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Interview : Freida Pinto

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‘My journey into films is very different from others.’



Post SLUMDOG MILLIONAIRE, Freida Pinto has gone international…literally. Her performance in Woody Allen’s film YOU WILL MEET A TALL DARK STRANGER was much appreciated at the International Film Festival of India (IFFI), recently held in Goa. The actor in conversation with our correspondent.

How was it being part of a Woody Allen film?
It was an honor to be part of a film directed by Woody Allen. I played a troubled character, a girl not knowing what she wants to do with her life…something which we all go through at some point of time in our life.

Your road to success was quite unusual. You started in 2008 and within two years you are doing only international films…
Definitely. I think, in a way, my journey into films is very different from others. To many it may sound like a fairytale thing, but there was a lot of struggle and hard work that went into shaping it up the way it looks today. In fact, I had to struggle a lot before I got SLUMDOG MILLIONAIRE, and a lot more after the film was a success.

Because of expectations?
People thought things will now be easy for me after the success of SLUMDOG MILLIONAIRE. But I had to really work hard in order to let people know that I deserve the first accolade that came my way.

Is it true that you have decided to stay away from Bollywood?
Not at all. All these are media speculations. I was misquoted. I would very much like to work not only in Bollywood, but also any Indian cinema, but only if the script is good; for me, script is the most important.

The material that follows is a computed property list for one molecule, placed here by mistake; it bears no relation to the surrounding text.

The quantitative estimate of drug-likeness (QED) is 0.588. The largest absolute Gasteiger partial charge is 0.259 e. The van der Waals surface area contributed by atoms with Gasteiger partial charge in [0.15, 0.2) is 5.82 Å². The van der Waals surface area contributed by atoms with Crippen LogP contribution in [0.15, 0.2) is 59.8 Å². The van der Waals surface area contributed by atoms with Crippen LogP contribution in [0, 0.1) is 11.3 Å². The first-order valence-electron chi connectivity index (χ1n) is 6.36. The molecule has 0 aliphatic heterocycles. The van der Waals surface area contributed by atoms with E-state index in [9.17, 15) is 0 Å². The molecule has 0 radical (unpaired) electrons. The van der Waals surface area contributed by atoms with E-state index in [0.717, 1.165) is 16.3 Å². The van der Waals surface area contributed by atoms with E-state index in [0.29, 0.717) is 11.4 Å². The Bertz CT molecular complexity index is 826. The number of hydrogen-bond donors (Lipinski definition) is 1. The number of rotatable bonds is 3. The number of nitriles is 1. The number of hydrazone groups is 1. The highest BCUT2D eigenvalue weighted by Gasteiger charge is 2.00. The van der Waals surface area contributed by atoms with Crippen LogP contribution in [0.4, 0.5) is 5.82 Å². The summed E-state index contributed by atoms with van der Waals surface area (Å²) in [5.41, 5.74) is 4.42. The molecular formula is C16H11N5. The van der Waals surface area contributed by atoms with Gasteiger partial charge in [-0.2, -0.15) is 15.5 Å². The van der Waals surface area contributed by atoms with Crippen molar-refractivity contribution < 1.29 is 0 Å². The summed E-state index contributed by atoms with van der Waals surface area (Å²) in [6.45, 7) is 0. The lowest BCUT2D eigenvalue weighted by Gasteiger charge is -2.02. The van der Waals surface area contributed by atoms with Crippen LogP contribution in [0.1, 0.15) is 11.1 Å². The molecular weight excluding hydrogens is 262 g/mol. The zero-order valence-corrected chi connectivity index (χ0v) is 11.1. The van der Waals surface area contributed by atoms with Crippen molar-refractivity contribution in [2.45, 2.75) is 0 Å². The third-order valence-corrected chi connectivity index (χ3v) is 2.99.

When you decided to become an actor, did you ever imagine that you will be doing international films?
Being born and brought up in India, I had a lot of exposure to Hindi cinema; and I highly appreciate all of them. But I never focused on being a Bollywood star or Hollywood actress. I always aspired to do films that come from any part of the world as long as they have a humane story that I could contribute to.

Do you miss staying away from India?
I always miss India. I always call home and say, ‘You know what? Today I thought about…let’s say…Worli Sea Face, and now I miss it like anything.’ Memories always come back and when they do, you want to go back and experience that again. But unfortunately, when you are miles and miles away from India, it is difficult to do so. So, all I can rely on, is memories. Also, I miss my mom’s cooking.

Being a Mumbaikar, what does the city signifies for you?
It signifies my childhood. I was born and brought up in Malad area of Mumbai. When we came back from school, in the evenings we used to play lagori (seven tiles) and langri (hopscotch). I am not a big fan of street food. But if somebody makes a vada pav, I wouln’t say ‘no’.

What are your future projects?
I am currently working on three projects-IMMORTALS by an Indian director Tarsem Singh, RISE OF APES (on animal testing) to be directed by Rupert Wyatt, and BLACK GOLD to be shot in Tunisia by French director Jean-Jacques Annaud.

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